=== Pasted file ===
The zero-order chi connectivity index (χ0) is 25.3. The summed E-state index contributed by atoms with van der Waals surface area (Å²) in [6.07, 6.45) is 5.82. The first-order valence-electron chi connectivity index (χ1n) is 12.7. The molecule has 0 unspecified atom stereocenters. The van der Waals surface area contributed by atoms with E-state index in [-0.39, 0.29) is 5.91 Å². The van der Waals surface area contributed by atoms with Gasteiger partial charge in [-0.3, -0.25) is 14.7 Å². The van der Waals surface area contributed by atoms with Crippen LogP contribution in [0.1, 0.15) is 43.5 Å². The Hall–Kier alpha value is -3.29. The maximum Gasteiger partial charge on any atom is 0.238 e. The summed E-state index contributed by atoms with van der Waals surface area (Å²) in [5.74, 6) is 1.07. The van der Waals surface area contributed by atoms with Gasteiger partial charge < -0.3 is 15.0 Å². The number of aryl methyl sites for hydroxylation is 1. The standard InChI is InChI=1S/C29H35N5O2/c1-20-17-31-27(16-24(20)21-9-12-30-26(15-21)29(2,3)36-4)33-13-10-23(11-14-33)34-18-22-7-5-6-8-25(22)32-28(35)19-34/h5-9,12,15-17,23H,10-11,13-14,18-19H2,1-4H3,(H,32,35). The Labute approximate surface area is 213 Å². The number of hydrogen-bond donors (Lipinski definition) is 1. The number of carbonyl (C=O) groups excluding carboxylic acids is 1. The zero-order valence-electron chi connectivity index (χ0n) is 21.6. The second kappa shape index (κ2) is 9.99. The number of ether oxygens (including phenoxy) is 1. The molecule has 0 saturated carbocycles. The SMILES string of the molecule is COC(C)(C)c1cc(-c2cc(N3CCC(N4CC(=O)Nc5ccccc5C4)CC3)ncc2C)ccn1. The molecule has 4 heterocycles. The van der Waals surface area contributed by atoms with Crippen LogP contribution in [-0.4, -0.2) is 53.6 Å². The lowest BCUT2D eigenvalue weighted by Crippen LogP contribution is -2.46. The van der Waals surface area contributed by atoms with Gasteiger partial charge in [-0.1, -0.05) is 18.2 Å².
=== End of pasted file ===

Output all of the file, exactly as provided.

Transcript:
The zero-order chi connectivity index (χ0) is 25.3. The summed E-state index contributed by atoms with van der Waals surface area (Å²) in [6.07, 6.45) is 5.82. The first-order valence-electron chi connectivity index (χ1n) is 12.7. The molecule has 0 unspecified atom stereocenters. The van der Waals surface area contributed by atoms with E-state index in [-0.39, 0.29) is 5.91 Å². The van der Waals surface area contributed by atoms with Gasteiger partial charge in [-0.3, -0.25) is 14.7 Å². The van der Waals surface area contributed by atoms with Crippen LogP contribution in [0.1, 0.15) is 43.5 Å². The Hall–Kier alpha value is -3.29. The maximum Gasteiger partial charge on any atom is 0.238 e. The summed E-state index contributed by atoms with van der Waals surface area (Å²) in [5.74, 6) is 1.07. The van der Waals surface area contributed by atoms with Gasteiger partial charge < -0.3 is 15.0 Å². The number of aryl methyl sites for hydroxylation is 1. The standard InChI is InChI=1S/C29H35N5O2/c1-20-17-31-27(16-24(20)21-9-12-30-26(15-21)29(2,3)36-4)33-13-10-23(11-14-33)34-18-22-7-5-6-8-25(22)32-28(35)19-34/h5-9,12,15-17,23H,10-11,13-14,18-19H2,1-4H3,(H,32,35). The Labute approximate surface area is 213 Å². The number of hydrogen-bond donors (Lipinski definition) is 1. The number of carbonyl (C=O) groups excluding carboxylic acids is 1. The zero-order valence-electron chi connectivity index (χ0n) is 21.6. The second kappa shape index (κ2) is 9.99. The number of ether oxygens (including phenoxy) is 1. The molecule has 0 saturated carbocycles. The SMILES string of the molecule is COC(C)(C)c1cc(-c2cc(N3CCC(N4CC(=O)Nc5ccccc5C4)CC3)ncc2C)ccn1. The molecule has 4 heterocycles. The van der Waals surface area contributed by atoms with Crippen LogP contribution in [-0.4, -0.2) is 53.6 Å². The lowest BCUT2D eigenvalue weighted by Crippen LogP contribution is -2.46. The van der Waals surface area contributed by atoms with Gasteiger partial charge in [-0.1, -0.05) is 18.2 Å².